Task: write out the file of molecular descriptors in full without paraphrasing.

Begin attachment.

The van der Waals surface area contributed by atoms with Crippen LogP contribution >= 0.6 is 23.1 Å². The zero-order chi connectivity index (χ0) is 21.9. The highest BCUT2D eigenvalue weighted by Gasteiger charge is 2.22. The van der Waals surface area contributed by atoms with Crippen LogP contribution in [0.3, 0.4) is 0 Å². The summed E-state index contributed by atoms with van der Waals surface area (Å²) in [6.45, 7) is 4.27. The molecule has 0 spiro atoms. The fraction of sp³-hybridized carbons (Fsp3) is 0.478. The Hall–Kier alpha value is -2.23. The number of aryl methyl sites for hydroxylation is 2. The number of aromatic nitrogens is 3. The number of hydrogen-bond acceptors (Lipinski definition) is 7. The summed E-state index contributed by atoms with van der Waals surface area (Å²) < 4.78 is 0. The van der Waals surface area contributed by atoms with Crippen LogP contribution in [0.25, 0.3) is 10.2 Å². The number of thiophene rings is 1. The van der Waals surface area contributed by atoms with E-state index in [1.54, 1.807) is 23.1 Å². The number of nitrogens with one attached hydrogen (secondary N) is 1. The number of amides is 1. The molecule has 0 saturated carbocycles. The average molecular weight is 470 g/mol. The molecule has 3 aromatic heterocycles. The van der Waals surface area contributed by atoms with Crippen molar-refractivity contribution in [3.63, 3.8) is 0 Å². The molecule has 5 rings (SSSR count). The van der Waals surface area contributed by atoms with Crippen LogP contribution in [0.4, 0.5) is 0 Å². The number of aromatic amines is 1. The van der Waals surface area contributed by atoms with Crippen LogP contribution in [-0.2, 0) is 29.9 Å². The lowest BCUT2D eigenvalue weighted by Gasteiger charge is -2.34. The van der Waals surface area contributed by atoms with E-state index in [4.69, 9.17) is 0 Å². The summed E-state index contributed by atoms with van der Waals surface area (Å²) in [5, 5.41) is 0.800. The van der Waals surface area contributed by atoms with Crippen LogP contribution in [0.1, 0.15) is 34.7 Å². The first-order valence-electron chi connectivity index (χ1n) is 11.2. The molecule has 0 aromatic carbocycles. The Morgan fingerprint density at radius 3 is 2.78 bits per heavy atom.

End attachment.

The van der Waals surface area contributed by atoms with Crippen LogP contribution >= 0.6 is 23.1 Å². The zero-order chi connectivity index (χ0) is 21.9. The highest BCUT2D eigenvalue weighted by Gasteiger charge is 2.22. The van der Waals surface area contributed by atoms with Crippen LogP contribution in [0.3, 0.4) is 0 Å². The summed E-state index contributed by atoms with van der Waals surface area (Å²) in [6.45, 7) is 4.27. The molecule has 0 spiro atoms. The fraction of sp³-hybridized carbons (Fsp3) is 0.478. The Hall–Kier alpha value is -2.23. The number of aryl methyl sites for hydroxylation is 2. The number of aromatic nitrogens is 3. The number of hydrogen-bond acceptors (Lipinski definition) is 7. The summed E-state index contributed by atoms with van der Waals surface area (Å²) < 4.78 is 0. The van der Waals surface area contributed by atoms with Crippen LogP contribution in [0.25, 0.3) is 10.2 Å². The number of thiophene rings is 1. The van der Waals surface area contributed by atoms with E-state index in [1.54, 1.807) is 23.1 Å². The number of nitrogens with one attached hydrogen (secondary N) is 1. The number of amides is 1. The molecule has 0 saturated carbocycles. The average molecular weight is 470 g/mol. The molecule has 3 aromatic heterocycles. The van der Waals surface area contributed by atoms with Crippen molar-refractivity contribution in [3.63, 3.8) is 0 Å². The molecule has 5 rings (SSSR count). The van der Waals surface area contributed by atoms with Crippen LogP contribution in [0.4, 0.5) is 0 Å². The number of aromatic amines is 1. The van der Waals surface area contributed by atoms with Crippen LogP contribution in [-0.2, 0) is 29.9 Å². The lowest BCUT2D eigenvalue weighted by Gasteiger charge is -2.34. The van der Waals surface area contributed by atoms with E-state index in [4.69, 9.17) is 0 Å². The summed E-state index contributed by atoms with van der Waals surface area (Å²) in [5, 5.41) is 0.800. The van der Waals surface area contributed by atoms with Crippen LogP contribution in [0.1, 0.15) is 34.7 Å². The first-order valence-electron chi connectivity index (χ1n) is 11.2. The molecule has 0 aromatic carbocycles. The Morgan fingerprint density at radius 3 is 2.78 bits per heavy atom.